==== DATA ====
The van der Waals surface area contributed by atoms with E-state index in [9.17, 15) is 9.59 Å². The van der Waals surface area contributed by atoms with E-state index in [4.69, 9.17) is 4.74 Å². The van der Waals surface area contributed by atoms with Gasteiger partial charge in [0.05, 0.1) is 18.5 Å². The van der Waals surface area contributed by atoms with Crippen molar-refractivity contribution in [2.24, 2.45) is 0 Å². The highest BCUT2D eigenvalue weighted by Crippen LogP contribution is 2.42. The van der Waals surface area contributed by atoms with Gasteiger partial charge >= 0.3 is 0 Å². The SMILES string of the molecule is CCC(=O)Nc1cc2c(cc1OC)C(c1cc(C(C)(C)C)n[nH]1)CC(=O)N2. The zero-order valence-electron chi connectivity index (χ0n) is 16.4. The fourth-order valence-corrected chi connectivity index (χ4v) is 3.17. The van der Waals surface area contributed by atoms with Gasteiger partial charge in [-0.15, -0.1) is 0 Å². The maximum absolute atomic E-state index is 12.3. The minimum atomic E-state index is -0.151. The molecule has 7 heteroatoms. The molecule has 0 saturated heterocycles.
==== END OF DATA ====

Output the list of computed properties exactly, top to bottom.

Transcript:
The van der Waals surface area contributed by atoms with E-state index in [9.17, 15) is 9.59 Å². The van der Waals surface area contributed by atoms with E-state index in [4.69, 9.17) is 4.74 Å². The van der Waals surface area contributed by atoms with Gasteiger partial charge in [0.05, 0.1) is 18.5 Å². The van der Waals surface area contributed by atoms with Crippen molar-refractivity contribution in [2.24, 2.45) is 0 Å². The highest BCUT2D eigenvalue weighted by Crippen LogP contribution is 2.42. The van der Waals surface area contributed by atoms with Gasteiger partial charge >= 0.3 is 0 Å². The SMILES string of the molecule is CCC(=O)Nc1cc2c(cc1OC)C(c1cc(C(C)(C)C)n[nH]1)CC(=O)N2. The zero-order valence-electron chi connectivity index (χ0n) is 16.4. The fourth-order valence-corrected chi connectivity index (χ4v) is 3.17. The van der Waals surface area contributed by atoms with Gasteiger partial charge in [-0.15, -0.1) is 0 Å². The maximum absolute atomic E-state index is 12.3. The minimum atomic E-state index is -0.151. The molecule has 7 heteroatoms. The molecule has 0 saturated heterocycles.